Skip to content

The Pit —

March 2, 2012
by

Trigger Warning: Really depressing testimonials of kids with negative body image who want to lose weight.

This week we’ve been inadvertently contributing to National Eating Disorders Week by discussing how the Strong4Life campaign has the potential to cause a serious spike in eating disorders in Atlanta. Tuesday, Dr. Rick Kilmer, Clinical Director for the Atlanta Center for Eating Disorders, explained how the ads have affected all of their patients, including those struggling with binge eating disorder, anorexia and bulimia. Wednesday, I shared the story of Chloe McSwain, one of the child actors from the Strong4Life ad, whose pubescent weight gain triggered the beginning of her weight worries. And Thursday, I shared the story of Stormy Bradley, mother of Maya Walters, another of the S4L actors. I shared the link with Stormy and she sent me a brief, polite note about respecting each others’ points of view.

Thursday, I also began talking about how our weight-based health culture (WBHC, for lack of a better term or acronym), which contributes to all three of perspectives. It’s the WBHC that justifies the Strong4Life campaign despite an outcry from the eating disorder community; it’s the WBHC that raises alarms when a child gains weight during puberty, even though it is expected; it’s the WBHC that convinces Stormy that although she has accomplished amazing things with her body, she still isn’t “healthy” enough until she reaches the arbitrary goal weight she set for herself.

Our WBHC is pervasive and it’s been proven a false metric of health time and time again, yet it persists. So, one last effect of that culture that I would like to share is something that I stumbled across while looking for a childhood obesity calculator. The first one I found, and used, as at a site called Blubber Busters, and, believe it or not,  it’s worse than it sounds.

Fortunately, the site is no longer active from what I can tell, so at least we can take solace in that. And not only is the site a trainwreck of “health” advice, it’s also a cautionary tale about letting your 10-year-old design your website.

On the front page, it says you can live chat with Lucy. Who is Lucy? This is Lucy.

She’s a fictional character, the alter ego of Dr. Robert Pretlow, who runs this site.

Pretlow shares Lucy’s story as inspiration for fat kids, and it has to be one of the most bizarre fables I think I’ve ever read in my life. It’s called “Lucy and the Pit”.

It’s about how Lucy went to play in the wilderness with her friends one day, but because she’s such a terrible fatty, she couldn’t keep up and she had to stop to catch her breath.

When she finally caught up to her friends, she discovered that they all ran over the edge of a pit and into the cold water one by one like hapless lemmings.

In order to save her friends, Lucy dragged a fallen tree that was so heavy her friends would have buckled under the weight. Using a rock for a fulcrum, she used the log like a teeter totter to rescue each her friends from the icy pit of death.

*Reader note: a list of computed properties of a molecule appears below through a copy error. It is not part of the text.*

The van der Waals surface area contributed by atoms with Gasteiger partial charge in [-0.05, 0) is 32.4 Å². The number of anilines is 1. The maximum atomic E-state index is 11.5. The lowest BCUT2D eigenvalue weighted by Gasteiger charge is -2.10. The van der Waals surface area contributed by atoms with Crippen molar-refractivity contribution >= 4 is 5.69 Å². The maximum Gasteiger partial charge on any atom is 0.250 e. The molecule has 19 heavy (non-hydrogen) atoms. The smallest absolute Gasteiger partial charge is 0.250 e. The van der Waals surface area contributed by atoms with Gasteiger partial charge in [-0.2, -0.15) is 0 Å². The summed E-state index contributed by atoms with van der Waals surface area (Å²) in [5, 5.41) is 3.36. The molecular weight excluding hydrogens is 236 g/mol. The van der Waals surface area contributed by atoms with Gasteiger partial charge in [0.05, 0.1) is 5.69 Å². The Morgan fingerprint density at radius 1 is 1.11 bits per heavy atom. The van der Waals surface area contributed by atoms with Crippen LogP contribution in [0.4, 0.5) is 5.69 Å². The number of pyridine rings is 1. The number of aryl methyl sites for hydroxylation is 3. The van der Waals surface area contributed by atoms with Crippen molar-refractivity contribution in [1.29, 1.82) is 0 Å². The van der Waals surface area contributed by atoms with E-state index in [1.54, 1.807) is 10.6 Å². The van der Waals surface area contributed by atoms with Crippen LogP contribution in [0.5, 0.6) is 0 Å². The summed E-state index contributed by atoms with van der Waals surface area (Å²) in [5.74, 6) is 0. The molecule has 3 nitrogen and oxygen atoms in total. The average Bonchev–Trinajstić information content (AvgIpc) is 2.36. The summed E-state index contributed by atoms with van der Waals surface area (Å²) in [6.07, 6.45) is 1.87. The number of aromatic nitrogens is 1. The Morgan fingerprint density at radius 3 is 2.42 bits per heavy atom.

In gratitude for saving their lives, her friends told her that she had to lose weight. I mean, sure, they all would have died if Lucy had been thin enough to keep up with them as the three idiots leaped to their deaths, and it was because of her weight that she was able to move the log and rescue her friends, but what really matters is that Lucy was a great big fatty and she needed her friends to swipe her pie from her hands.

And because her friends continued to hound Lucy about her weight, she starved herself to a socially-acceptable size and earned the privilege of being treated with dignity and respect.

Of course, a week later when they ran into the woods and fell into the pit again, all four friends died of hypothermia, but they looked great for the funeral.

The End.

Seriously, though. What the fuck is this?

Dr. Pretlow doesn’t just write terrible fables to shame fat kids into dieting, he also wrote a book that you can get for free if you’re willing to tell him that you’re not 18. Yes, your very own 333 page book of shame and stigma to keep for your very own.

And there’s so many more disturbing sections of this site, but now I want to turn to the sad sections: the testimonials.

If you’re a child who has been teased about your weight, or if you have seen the Strong4Life ads and have been terrified into action, you are not going to Google, “Healthy lifestyle changes, NOT DIET” as Stephanie Walsh, Medical Director of Children’s Healthcare of Atlanta, suggests. You’re going to Google, “How do I lose weight?”

Although adults can hold nuanced conversations about the difference between “dieting” and “healthy weight loss” (even though they are both essentially the same thing… the latter is just a lifetime diet), kids cannot. And if a kid feels embarrassed about their weight, they may not ask a grown up. They may search for an answer online.

Imagine if that child stumbled upon Blubber Busters and read these “My Story”:

My Story

Hi, Im Bre im 11 and i feel very overweight it hurts me when my aunt is smaller then me. I try and try to lose weight and go on diet but it seems that everyone pushes stuff on me. My friends try to be supportive and tell me im not fat but I think i am. I feel embarrassed when someone asks me my weight I just say i dont know because it hurts me to even say. When they weighed me at the doctors office and told me i had to lose weight it hurt me so much. It puts depression on me when i have a aunt and then my cousin in the 9th grade weighs and is smaller then me. I keep trying to do a routine and exercise more but i have no one to work with. All my friends are skinny everyone i hang out with is skinny. I used to have a friend who lived right next door to me who was bigger. She moved away from me and it broke me cause she was all i had to work with.

~Forever Fat~

Hi im kamille u mite no me from the chat rooms and bulletin board
here is a little about myself

my mom says that i was born “big”
in all the picture of me i look chubby

I’ve Been Fighting for Too Long

lm 15 lm 5’6 and lm 224 pounds,l have been trying to lose weight since l was like 12 because l had very low self estime and l have always wanted to fit in but l never maneged to lose weigh, so l didnt fit in.l have triyed so many diets when l was 14 l mananed to loose 7 pounds but l put it all back on when it was near christmas,and next year l have really good events in school and l want to look nice and good l want to turn a few heards .this time lm determaned more than ever and lm going to stick to it. but when l ost 7 pounds l became a bit more confident but now l feel my confidents is going again and l dont want to be depresed again l just want to be happy normal teen.so please if you help email me at tasha342@live.co.uk.